Captcha
11-23-2016, 02:03 AM
JK Rowling could meet the Queen if she wanted to; I certainly don't think she'd have trouble meeting her agent.

It's not as if agents are highly private, anti-social people who are actively trying not to meet their clients. I speak on the phone with mine occasionally (generally whenever a more significant decision needs to be made about something) and I'm sure if I went to NY she'd be amenable to an in-person meeting. But I don't want to go to NY and there's certainly no reason for her to come to where I live, so... we've never met in person and quite likely never will. I'm good with that. I want someone to sell my books, not be my buddy.

EMaree
11-23-2016, 02:09 AM
Entirely personal experience/opinion, but when I was offered rep in UK I found there was a strong expectation that British authors meet with an agent before signing with them. With a previous manuscript that was repped but never sold, an agent requested that I go meet them down in London. This wasn't possible at the time (travelling from Scotland to London was expensive for someone barely scraping rent) and the agent took it quite personally that I couldn't make it down.

These days, I keep a London travel fund set aside when queryng in case the best happens and I'm offered rep. And now that I'm in a better financial situation, I totally get it -- that face-to-face connection is important, and you can speak a lot more easily than over the phone.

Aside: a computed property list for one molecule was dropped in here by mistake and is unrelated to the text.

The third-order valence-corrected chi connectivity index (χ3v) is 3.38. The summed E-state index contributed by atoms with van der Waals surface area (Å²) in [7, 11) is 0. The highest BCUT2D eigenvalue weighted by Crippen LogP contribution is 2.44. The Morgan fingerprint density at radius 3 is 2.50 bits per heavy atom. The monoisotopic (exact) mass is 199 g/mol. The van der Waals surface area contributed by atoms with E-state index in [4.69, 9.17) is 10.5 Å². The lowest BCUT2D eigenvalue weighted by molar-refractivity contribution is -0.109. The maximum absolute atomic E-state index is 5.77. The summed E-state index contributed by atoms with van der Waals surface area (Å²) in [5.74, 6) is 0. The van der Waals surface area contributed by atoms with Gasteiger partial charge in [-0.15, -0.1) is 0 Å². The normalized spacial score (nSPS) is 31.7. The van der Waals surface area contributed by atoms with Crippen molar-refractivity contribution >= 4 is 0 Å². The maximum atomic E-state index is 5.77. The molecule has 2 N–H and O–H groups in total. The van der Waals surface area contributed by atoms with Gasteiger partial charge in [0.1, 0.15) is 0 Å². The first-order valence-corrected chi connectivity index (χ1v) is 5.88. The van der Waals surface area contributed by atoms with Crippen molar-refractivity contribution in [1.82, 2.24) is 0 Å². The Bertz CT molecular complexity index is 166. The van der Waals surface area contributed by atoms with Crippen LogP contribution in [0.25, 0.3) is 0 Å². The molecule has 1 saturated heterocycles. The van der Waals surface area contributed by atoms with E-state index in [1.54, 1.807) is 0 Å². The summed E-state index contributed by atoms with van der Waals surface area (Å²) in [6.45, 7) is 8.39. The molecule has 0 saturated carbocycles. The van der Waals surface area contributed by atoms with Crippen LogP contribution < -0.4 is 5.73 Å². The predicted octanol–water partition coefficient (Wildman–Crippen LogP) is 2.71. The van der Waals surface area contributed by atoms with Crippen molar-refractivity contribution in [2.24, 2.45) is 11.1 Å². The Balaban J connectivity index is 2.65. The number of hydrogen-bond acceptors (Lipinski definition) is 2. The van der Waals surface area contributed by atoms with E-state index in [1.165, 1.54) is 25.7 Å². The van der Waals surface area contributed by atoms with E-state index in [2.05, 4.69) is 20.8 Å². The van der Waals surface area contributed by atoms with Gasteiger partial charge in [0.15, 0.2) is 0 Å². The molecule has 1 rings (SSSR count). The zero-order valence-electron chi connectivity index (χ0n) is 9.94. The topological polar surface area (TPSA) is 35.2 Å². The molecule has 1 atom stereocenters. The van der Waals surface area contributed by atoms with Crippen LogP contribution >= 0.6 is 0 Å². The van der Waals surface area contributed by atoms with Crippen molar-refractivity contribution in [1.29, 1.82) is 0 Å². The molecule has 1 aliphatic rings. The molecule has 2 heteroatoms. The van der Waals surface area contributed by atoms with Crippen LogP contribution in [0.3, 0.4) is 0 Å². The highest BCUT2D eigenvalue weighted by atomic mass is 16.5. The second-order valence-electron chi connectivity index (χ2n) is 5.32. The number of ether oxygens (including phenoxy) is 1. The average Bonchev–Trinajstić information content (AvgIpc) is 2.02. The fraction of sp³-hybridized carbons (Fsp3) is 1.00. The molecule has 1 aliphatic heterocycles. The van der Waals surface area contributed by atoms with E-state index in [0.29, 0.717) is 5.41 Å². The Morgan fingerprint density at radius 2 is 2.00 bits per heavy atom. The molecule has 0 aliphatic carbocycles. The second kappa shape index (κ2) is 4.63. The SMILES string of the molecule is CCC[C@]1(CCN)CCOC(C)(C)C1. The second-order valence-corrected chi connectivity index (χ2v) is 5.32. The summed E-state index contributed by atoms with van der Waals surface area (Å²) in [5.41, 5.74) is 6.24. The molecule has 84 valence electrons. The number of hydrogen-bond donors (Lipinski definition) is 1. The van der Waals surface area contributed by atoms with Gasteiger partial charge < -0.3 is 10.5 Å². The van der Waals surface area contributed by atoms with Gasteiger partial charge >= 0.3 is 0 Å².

Times are changing, and there are many of agents in the UK that don't care how rep is offered. The ones outside of London in particular have been very understanding. But there remain many that still want to offer face-to-face, and these are reputable, well-regarded agents who cannot be ignored when querying.

I wish when I'd first entered the query trenches I'd known to have a wee London fund handy. It's a great relief just to have it there.

waylander
11-23-2016, 02:53 AM
I've been to my agent's office once, and I don't live far from London. Otherwise I meet him at cons and communicate by e-mail.

Captcha
11-23-2016, 03:03 AM
Yeah, it may be a UK thing - everything's just so much CLOSER there.

Laurel
11-23-2016, 06:28 AM
I live in the United States, and I've never met my agent in person. When I signed, it never even came up as a possibility, much less as a necessity. I used to live in Nevada and recently moved to Washington. New York, where my agent (and most agents) work, is more than 2,000 miles away.

I have met my editor in person, but that was only because she happened to be in the area for a convention. This was after the book deal was finalized but before my first book came out.

It never struck me as strange, but if we had lived in the same area, I imagine it would have seemed natural for us to meet face-to-face before signing contracts.

Fairies wear bOOts:)
11-23-2016, 08:07 AM
I never thought it was strange either until I really thought about it. It's more about the fact I would like to though rather than it being actually strange. It's just something I thought would be nice if it could happen... but everyone is different.

Dennis E. Taylor
11-23-2016, 08:09 AM
I live in Vancouver, and my agent is in New York. So it's not just jump-on-the-bus. Nevertheless, my wife wants us to go visit once I'm making scads of money from writing.;)

And of course it'll be a write-off...

Fuchsia Groan
11-23-2016, 09:36 AM
I'd love to meet my agent! But NYC is, logistically, a difficult place to visit, even for someone like me who isn't all that far away. I'd need an additional reason for the trip to justify the expense.

Meeting in person is fun, but I don't think it's necessary for a productive relationship. Of course, I do 95 percent of my day job by email, too, so this may just be natural for me. Interesting that the UK is so different in this respect.

Anna Spargo-Ryan